The MTI also highlighted that this scheduled resumption of business activities will ultimately depend on Singapore's health situation. Should community transmission rise, it will re-evaluate the timeline and businesses that can resume operations from 2 June.
Lastly and importantly, all businesses must implement safe management measures before resuming their workplace activities, in order to provide a safe working environment and prevent transmission at the workplace.
Phase Two: Safe Transition
Most firms may re-open, but work-from-home should still be in place where possible.
With Phase One in place, if community transmission rates remain low and stable, and the dormitory situation remains under control, Singapore can then move into Phase Two, with the gradual resumption of more activities.
- More firms and businesses, beginning with F&B dine-in and retail outlets, gyms and fitness studios, and tuition and enrichment centres, will gradually be allowed to re-open. This is subject to safe management measures being implemented and practised by employers and employees, and their ability to also maintain a safe environment for their customers.
- Sports, recreation and outdoor facilities will also start to re-open, subject to safe management practices for both facility staff and users being in place.
- If the situation permits, all students may fully return to school, and institutes of higher learning will increase the number of students on campus at any one time for face-to-face learning.
While this is so, employers should still ensure that employees who can work from home continue to do so.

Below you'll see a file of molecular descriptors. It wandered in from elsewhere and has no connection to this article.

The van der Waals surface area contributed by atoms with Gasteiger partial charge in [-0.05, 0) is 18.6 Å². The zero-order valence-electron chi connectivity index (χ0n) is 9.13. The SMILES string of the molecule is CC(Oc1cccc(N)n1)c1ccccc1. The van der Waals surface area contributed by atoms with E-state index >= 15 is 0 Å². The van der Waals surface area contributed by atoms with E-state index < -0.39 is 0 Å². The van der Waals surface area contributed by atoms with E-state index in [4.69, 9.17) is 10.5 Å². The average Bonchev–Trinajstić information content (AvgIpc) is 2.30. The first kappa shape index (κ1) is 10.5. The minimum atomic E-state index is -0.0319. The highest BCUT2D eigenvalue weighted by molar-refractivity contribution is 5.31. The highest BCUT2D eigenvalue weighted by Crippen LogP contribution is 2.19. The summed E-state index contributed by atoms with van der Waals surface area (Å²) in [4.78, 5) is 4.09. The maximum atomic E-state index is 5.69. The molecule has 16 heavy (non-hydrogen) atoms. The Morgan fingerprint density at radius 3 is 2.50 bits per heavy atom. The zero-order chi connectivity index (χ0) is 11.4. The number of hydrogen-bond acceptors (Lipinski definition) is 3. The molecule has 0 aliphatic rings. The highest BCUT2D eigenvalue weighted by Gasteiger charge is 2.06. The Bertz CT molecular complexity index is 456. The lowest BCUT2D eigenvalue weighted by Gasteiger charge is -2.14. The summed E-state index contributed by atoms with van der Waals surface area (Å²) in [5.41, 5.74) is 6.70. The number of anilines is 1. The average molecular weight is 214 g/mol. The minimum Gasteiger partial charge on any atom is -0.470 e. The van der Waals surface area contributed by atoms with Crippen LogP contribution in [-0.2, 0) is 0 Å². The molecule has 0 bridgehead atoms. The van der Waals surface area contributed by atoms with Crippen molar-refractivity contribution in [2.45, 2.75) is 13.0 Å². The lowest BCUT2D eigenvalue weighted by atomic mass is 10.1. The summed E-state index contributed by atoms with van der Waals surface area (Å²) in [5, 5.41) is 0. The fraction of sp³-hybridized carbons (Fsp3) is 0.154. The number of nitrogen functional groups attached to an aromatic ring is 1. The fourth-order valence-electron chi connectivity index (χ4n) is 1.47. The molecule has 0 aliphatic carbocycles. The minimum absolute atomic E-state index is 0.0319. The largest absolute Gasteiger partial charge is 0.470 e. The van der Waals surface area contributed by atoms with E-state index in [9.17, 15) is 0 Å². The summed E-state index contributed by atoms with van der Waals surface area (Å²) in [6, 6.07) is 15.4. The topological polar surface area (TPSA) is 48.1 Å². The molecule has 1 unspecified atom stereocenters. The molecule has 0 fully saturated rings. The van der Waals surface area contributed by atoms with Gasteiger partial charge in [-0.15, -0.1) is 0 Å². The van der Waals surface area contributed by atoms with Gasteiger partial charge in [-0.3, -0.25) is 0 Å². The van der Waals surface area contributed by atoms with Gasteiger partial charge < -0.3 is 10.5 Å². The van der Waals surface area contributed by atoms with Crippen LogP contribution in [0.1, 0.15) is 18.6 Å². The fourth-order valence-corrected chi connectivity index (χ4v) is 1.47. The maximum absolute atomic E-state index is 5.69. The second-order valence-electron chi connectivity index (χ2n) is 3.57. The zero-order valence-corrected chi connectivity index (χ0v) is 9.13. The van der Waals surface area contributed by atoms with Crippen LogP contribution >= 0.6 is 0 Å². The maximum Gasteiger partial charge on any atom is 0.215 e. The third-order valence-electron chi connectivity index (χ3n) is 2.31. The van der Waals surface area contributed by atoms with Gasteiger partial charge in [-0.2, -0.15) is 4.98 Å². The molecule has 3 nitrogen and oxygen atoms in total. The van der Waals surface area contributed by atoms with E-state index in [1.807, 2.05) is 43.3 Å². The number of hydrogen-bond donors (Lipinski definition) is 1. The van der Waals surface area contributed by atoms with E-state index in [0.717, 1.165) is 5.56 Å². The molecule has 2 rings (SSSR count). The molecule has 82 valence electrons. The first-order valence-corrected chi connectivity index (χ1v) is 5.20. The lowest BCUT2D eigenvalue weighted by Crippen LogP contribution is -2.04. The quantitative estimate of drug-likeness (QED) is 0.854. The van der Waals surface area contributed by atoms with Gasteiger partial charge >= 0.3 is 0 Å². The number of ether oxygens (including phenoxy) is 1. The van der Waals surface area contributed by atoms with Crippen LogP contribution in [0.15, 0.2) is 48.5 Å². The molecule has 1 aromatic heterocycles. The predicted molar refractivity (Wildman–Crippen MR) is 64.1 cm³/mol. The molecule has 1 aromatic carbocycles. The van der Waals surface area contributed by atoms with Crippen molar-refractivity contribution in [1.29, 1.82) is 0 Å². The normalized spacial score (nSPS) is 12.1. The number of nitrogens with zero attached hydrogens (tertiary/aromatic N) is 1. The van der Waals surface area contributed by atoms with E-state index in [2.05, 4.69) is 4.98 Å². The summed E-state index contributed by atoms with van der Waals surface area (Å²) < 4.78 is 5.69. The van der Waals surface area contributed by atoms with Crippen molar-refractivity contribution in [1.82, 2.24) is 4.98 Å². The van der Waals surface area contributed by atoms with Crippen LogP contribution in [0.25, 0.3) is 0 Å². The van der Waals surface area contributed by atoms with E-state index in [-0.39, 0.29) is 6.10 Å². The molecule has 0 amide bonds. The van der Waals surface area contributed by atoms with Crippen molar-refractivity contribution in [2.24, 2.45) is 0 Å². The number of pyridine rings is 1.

Phase Three: Safe Nation
A new normal begins, and will be expected until an effective COVID-19 vaccine/treatment is developed.
Keeping an eye on the COVID-19 situation and on a risk assessment, the Government will continue to ease measures gradually until the nation reaches a "new normal", in Phase Three. The country is expected to then remain in this phase until an effective vaccine or treatment for COVID-19 has been developed.
- Social, cultural, religious and business gatherings or events would have resumed this time, although gathering sizes would still have to be limited in order to prevent large clusters from arising.
- Seniors would have been able to resume day-to-day activities while practising safe distancing measures and avoiding peak period travel, crowded places and large groups.
- Services and activities that involve significant prolonged close contact (e.g. spas and massage places) or significant crowd management risk in an enclosed space (e.g. cinemas, theatres, bars, pubs and nightclubs) would also have been allowed to re-open, subject to their ability to implement strict safe management measures effectively.